Objective: We looked to determine the rates of audiovestibular symptoms following sports-related concussions among collegiate athletes. Further, we assessed the correlation between these symptoms and the time to return to participation in athletic activity.
Study design: Retrospective analysis of the National Collegiate Athletic Association Injury Surveillance System (NCAA-ISS).
Methods: The NCAA-ISS was queried from 2009 through 2014 for seven men's sports and eight women's sports across divisions 1, 2, and 3. Injuries resulting in concussions were analyzed for audiovestibular symptoms, duration of symptoms, and return to participation times.
Results: From 2009 to 2014, there were 1,647 recorded sports-related concussions, with athletes reporting dizziness (68.2%), imbalance (35.8%), disorientation (31.4%), noise sensitivity (29.9%), and tinnitus (8.5%). Concussion symptoms resolved within 1 day (17.1%), within 2 to 7 days (50.0%), within 8 to 30 days (25.9%), or persisted over 1 month (7.0%). Return to participation occurred within 1 week (38.3%), within 1 month (53.0%), or over 1 month (8.7%). Using Mann-Whitney U testing, overall symptom duration and return to competition time were significantly increased when any of these symptoms were present (P < 0.05). Duration of concussion symptom correlated with dizziness (P = 0.043) and noise sensitivity (P = 0.000), whereas return to participation times correlated with imbalance (P = 0.011) and noise sensitivity (P = 0.000). Dizziness and imbalance (odds ratio: 4.15, confidence interval: 3.20-5.38, P < 0.001) were the two symptoms with the strongest association.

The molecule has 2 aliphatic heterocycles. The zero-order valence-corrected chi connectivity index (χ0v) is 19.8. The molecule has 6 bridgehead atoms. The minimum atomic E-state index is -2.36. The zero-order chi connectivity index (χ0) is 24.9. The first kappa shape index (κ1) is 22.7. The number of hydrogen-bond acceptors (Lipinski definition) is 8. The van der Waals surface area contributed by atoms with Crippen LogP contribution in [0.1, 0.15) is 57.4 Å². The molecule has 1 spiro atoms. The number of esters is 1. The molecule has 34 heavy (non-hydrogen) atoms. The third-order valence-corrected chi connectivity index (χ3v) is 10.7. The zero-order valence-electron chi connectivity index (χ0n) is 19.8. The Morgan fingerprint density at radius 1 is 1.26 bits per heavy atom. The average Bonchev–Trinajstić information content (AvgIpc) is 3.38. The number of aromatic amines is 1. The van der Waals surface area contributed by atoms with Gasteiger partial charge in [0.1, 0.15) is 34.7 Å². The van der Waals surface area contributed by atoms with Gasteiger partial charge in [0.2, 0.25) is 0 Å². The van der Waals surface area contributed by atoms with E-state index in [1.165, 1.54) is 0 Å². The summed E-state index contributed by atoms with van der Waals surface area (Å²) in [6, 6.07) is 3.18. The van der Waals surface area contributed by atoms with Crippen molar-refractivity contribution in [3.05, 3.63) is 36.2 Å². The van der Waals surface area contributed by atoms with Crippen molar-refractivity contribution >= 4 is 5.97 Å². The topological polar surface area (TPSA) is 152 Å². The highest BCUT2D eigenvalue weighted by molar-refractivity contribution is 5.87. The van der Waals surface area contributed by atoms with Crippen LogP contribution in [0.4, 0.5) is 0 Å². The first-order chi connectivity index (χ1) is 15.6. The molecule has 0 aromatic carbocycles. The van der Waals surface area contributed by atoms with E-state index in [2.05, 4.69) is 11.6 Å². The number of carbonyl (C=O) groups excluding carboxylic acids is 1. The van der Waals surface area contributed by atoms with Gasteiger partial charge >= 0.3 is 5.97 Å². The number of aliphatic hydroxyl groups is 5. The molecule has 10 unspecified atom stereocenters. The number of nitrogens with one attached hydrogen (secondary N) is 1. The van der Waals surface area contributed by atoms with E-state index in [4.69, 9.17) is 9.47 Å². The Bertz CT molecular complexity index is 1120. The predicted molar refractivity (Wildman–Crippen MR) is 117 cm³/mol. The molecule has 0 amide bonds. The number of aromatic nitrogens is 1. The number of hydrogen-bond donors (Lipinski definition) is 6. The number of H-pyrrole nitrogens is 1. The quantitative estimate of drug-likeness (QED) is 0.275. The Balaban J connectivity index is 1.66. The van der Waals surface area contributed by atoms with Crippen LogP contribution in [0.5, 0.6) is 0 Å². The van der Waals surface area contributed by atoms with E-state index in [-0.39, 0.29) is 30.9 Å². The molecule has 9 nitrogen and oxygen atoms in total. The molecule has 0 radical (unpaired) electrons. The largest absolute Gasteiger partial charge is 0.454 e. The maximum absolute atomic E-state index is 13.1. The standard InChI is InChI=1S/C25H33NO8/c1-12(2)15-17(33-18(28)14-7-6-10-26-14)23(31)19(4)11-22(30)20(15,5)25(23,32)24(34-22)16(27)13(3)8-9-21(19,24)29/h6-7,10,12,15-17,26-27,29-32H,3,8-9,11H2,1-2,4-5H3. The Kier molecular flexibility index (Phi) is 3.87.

Conclusion: Audiovestibular symptoms are common complaints among collegiate athletes sustaining concussions. Dizziness and noise sensitivity correlated with the duration of concussive symptoms, whereas imbalance and noise sensitivity was correlated with prolonged return to competition time.
Level of evidence: 4. Laryngoscope, 127:2850-2853, 2017.
Keywords: Concussion; NCAA athletes; audiovestibular symptoms; sports-related concussion.
© 2017 The American Laryngological, Rhinological and Otological Society, Inc.